Wednesday, August 12, 2015

Son Of A Teacher

I've written before about my decision to leave academia and become an independent school teacher.  In the past I've written about how it was a hard decision, at least in terms of leaving my career behind, which I had sacrificed a great deal to sustain.  However, there was difficulty on the other end, too.  Being a high school teacher is just about the last thing I ever expected myself to be, and not because I thought myself above it.  My wife is a teacher, my little sister is a teacher (with a blog!), but most importantly, my mother was a teacher.  I knew all too well what I would be getting myself into, and knew that it would be challenging.

Lots of education "reformers" act as if the teaching profession is full of layabouts collecting inflated union salaries, but I knew from experience that stereotype could not be further from the truth.  The profession has an insanely high attrition rate; about half of new teachers leave the profession before their fifth year.  It is a job that requires full mental, emotional,  and sometimes physical commitment.  It is very hard to do right, and is not well paid work.  On top of that, teachers are constantly being vilified, and parents and students feel more entitled than ever to challenge the authority and decisions of teachers.

I saw a lot of this first hand through my mother, who taught about thirty years total.  I saw how giving bad grades to students resulted in angry phone calls from their parents on Sunday afternoons.  On those same Sunday afternoons I would see her grading for hours on end while other people were out having fun or relaxing.  I saw her car egged and a small homemade bomb that (thankfully) didn't detonate put on our front walk.  I saw how people could put years and years and their whole heart and soul into a job, only to be treated as a threat to be tuned out rather than listened to.  I saw how teachers don't get more authority and power in the workplace with age, but often a lot less, unless they join the dark side and become administrators.  I saw how she coached speech and debate teams, sacrificing multiple Saturdays to get up at 4AM to ride a bus full of students to Omaha, for which she was paid a bonus as big as the teacher sponsor of the cheerleading squad.  I heard her tell me about dishonest and borderline illegal acts by her bosses that I can't mention here for liability reasons.  I even saw her in one case be the object of an obscene, verbally abusive rant by a student whose father threatened to sue because his daughter had been taken to detention as a result.  At the end, I saw the criminal lack of gratitude shown by the school for her decades of hard work.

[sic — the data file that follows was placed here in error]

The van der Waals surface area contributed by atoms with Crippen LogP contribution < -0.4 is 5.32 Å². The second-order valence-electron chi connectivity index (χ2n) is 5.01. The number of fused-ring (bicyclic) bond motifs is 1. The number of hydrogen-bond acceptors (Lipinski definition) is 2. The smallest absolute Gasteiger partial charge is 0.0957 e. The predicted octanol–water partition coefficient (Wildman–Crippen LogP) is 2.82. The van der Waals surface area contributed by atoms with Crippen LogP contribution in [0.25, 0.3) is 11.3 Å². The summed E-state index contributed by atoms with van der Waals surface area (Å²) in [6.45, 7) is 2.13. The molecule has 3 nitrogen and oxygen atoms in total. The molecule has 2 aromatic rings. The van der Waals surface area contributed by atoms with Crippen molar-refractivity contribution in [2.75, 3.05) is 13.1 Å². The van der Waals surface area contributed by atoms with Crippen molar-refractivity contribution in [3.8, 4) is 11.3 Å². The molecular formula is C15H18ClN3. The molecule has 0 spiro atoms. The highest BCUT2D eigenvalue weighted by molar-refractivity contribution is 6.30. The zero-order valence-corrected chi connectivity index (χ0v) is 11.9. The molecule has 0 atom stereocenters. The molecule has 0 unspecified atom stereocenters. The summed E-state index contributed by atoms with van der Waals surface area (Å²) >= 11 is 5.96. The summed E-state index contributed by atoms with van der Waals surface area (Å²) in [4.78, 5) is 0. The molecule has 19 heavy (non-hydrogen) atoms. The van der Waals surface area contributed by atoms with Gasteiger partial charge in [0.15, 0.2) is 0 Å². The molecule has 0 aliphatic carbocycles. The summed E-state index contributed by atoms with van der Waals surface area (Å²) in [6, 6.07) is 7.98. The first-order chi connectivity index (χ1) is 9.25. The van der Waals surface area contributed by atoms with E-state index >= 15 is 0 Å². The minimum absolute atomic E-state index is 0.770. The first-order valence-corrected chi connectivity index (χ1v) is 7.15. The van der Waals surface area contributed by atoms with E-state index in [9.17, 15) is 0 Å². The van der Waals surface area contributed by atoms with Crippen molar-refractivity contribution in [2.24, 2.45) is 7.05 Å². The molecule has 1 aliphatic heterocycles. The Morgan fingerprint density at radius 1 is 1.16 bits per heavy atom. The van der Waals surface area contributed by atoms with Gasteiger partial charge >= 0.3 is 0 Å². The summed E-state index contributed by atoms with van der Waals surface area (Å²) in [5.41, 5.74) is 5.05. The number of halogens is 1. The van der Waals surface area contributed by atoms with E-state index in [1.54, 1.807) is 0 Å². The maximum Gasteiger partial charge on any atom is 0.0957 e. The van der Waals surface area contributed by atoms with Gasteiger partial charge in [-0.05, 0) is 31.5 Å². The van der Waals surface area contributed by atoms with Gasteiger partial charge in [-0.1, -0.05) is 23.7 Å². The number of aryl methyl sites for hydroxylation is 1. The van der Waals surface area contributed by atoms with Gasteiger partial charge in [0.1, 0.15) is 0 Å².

To be honest, growing up I didn't think I could ever be as strong as she was, to endure all of that to get a comparatively small salary in return.  I'm lucky to teach in a much easier environment, with smaller classes, motivated students, and all the resources I need provided.  I hate that people assume that because I have this rarified job that that somehow makes me a better teacher than a public school teacher like my mother.  From what I've seen, it is quite the opposite.  My mother doesn't have an advanced degree, but I could never do what she did.  Our society treats people like her -outspoken experienced teachers who don't put up with anyone's shit- as some kind of obstacle to be overcome, rather than the heroic figures that they truly are.  Some can be proud to be the son of a politician or the son of a banker or the son of a CEO.  I'm proud to be the son of a teacher.


Terry said...

Hooray for both of you. I love teachers. Until this country respects teachers and pays them proportionately to their real value, I consider us a backwater, not worthy to be called "modern." I'll have a long wait, I fear. If only they'd make me Empress...

Oblio said...

BRAVO!!! I too believe that teachers and healthcare workers should be the highest-paid professionals in our country.

My local right-wing rag of a newspaper, The Orange County (CA) Register, surprisingly runs a weekly column titled 'Go Ask The Teacher' written by an educator named Carol Veravanich. She responds to letters written by parents who often show their open contempt and disdain for her and her profession, but Carol always answers them with intelligence, honesty and without pulling punches. No matter how insulting, ignorant or insipid the question, she pushes back with sugar and a velvet-covered fist, showing how easy it is to counteract stupidity with love and a strong compassion for students.

I am a Facebook friends with one of my favorite teachers from my high school days (1970-74) and he is still the kind of person he was way back then -- AWESOME.


Unknown said...

I can't remember who it was I was listening to about the trouble with education today, but the speaker pointed out a fact I'd never considered relevant to the issue: A larger proportion of America's middle class today has a college education, making most parents presumptive intellectual equals to the teachers who educate their children. Compare this to 30 years ago, when most middle class Americans did not pursue college. The result is that too many adults with children look upon elementary and secondary educators as intellectual light-weights. I mention this not to affirm the premise but to highlight a major cultural shift that both explains why policy makers fail compulsory school educators and why I'm afraid the situation will only get worse as critics set their sights on why college educators need to be taken down a notch.

Werner Herzog's Bear said...

I think that has a lot to do with it. I also think that culturally, the United States has a Jacksonian disdain for experts, which is especially the case with attacks on academia. In other nations where more people are getting college educations you don't see this level of anti-intellectualism.